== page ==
China Money: Bank reserves turn top weapon in liquidity fight

SHANGHAI (Reuters) - Changes in how China manages the massive liquidity in its financial system and the persistent capital inflows chasing faster yuan appreciation may make short-term debt auctions a key indicator of Beijing’s policy intentions.

The People’s Bank of China has been using targeted increases in banks’ reserve requirement ratios (RRR) in recent months as one of its main tools to keep inflation at bay and prevent asset price bubbles.

In reaching for this new tightening lever, the central bank has moved away from using open market operations, a mechanism it has relied on for years, to soak up excess money.

The changes herald a significant step in long-awaited reforms in China’s rigid interest rate system.

Market watchers say the central bank may be slowly shifting to use bill sale yields at auctions to signal its future interest rate intentions, a step toward transparency in an otherwise murky and centralized financial system.

“Watching what the PBOC has done since October, you get the impression that RRRs are being used as the key tool to adjust market liquidity,” said a dealer at a Chinese state-owned bank.

“Open market operations have somehow become a rate barometer.”

Major central banks around the world use market operations to hint on interest rate moves, but the PBOC has largely used them to balance money supply since starting regular open market operations in the early 2000s.

China’s interest rate regime is still tightly controlled. Banks are only allowed to set deposit rates slightly lower than the government’s benchmark rates, while lending rates may be slightly higher.

The PBOC does not have the final say in raising or cutting official rates. The State Council, or cabinet, is the final arbiter on rate moves after consultation with the PBOC.

The market is often left in the dark ahead of official rate changes, and the lack of transparency in the overall process has been a source of market volatility and an irritant for traders.

Beijing has promised to reform the rigid system, but such moves have been slow to materialize. The government, to guard against social instability, feels obliged to protect the interests of depositors in a populous country with a very high savings rate.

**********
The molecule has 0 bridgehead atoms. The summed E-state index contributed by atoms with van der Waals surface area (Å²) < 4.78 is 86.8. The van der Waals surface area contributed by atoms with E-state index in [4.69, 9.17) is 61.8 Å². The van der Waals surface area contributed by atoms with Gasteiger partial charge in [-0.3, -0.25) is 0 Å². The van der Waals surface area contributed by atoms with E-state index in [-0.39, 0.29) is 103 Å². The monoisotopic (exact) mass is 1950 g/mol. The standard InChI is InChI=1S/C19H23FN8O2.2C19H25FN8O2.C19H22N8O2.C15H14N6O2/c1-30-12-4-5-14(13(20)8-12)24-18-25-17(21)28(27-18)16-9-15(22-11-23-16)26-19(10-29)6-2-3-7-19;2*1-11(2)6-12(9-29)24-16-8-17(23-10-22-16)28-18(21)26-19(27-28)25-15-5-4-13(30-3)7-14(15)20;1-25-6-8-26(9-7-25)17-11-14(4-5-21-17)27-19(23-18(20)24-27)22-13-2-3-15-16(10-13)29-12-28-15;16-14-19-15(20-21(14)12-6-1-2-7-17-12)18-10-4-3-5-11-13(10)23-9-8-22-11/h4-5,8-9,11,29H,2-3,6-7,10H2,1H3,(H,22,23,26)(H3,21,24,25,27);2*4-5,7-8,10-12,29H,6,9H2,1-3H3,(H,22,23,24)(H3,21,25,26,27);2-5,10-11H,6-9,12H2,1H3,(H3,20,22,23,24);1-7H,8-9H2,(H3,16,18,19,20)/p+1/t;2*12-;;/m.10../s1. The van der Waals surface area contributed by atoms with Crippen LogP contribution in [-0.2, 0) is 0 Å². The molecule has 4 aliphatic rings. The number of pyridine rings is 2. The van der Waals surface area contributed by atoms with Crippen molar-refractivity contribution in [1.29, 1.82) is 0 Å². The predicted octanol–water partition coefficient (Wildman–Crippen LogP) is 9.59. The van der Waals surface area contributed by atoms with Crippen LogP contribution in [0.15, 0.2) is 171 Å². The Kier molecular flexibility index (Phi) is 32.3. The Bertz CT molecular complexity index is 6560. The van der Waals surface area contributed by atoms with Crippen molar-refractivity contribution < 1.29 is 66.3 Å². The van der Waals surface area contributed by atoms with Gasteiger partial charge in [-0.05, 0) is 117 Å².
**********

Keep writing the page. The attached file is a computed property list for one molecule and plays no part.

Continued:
The PBOC has raised interest rates twice and RRR for all banks three times since October, partly to put a ceiling on asset prices at a time when the United States announced a second round of quantitative easing, pushing near record money flows to China.

It has also twice used differentiated increases in RRR for certain selected banks in the last three months without formally announcing it. Dealers see this paving the way for more punitive measures against banks who have lent excessively.

The PBOC appears to have shifted to using RRR as its main tool to drain liquidity while using open market operations to help stabilize expectations of interest rate hikes. <CN/MMT>

Most RRR hikes since October took place before PBOC bill yields in the secondary market jumped above yields at auction, making it difficult for the central bank to sell its bills.

The PBOC is apparently well prepared for the dilemma.

While it has sold symbolic amounts of bills in regular weekly operations since late November, it has first kept its auction yields flat, then let the yields rise at a measured pace after the latest rate rise on Christmas Day.

Again this week, the PBOC sold only 2 billion yuan ($302 million) of bills and refrained from bond repurchases -- a sign it will depend on other tightening steps to manage liquidity.

“It appears open market volumes are no longer important to the PBOC,” said a trader at an Asian bank. “The central bank is using its bill sales mainly to indicate its rate thinking.”

The reserve ratio for major Chinese banks has now reached a peak of 19 percent of total deposits, but traders see no major impact from potentially three to four more rises this year.

($1=6.625 Yuan)

Editing by Kevin Plumberg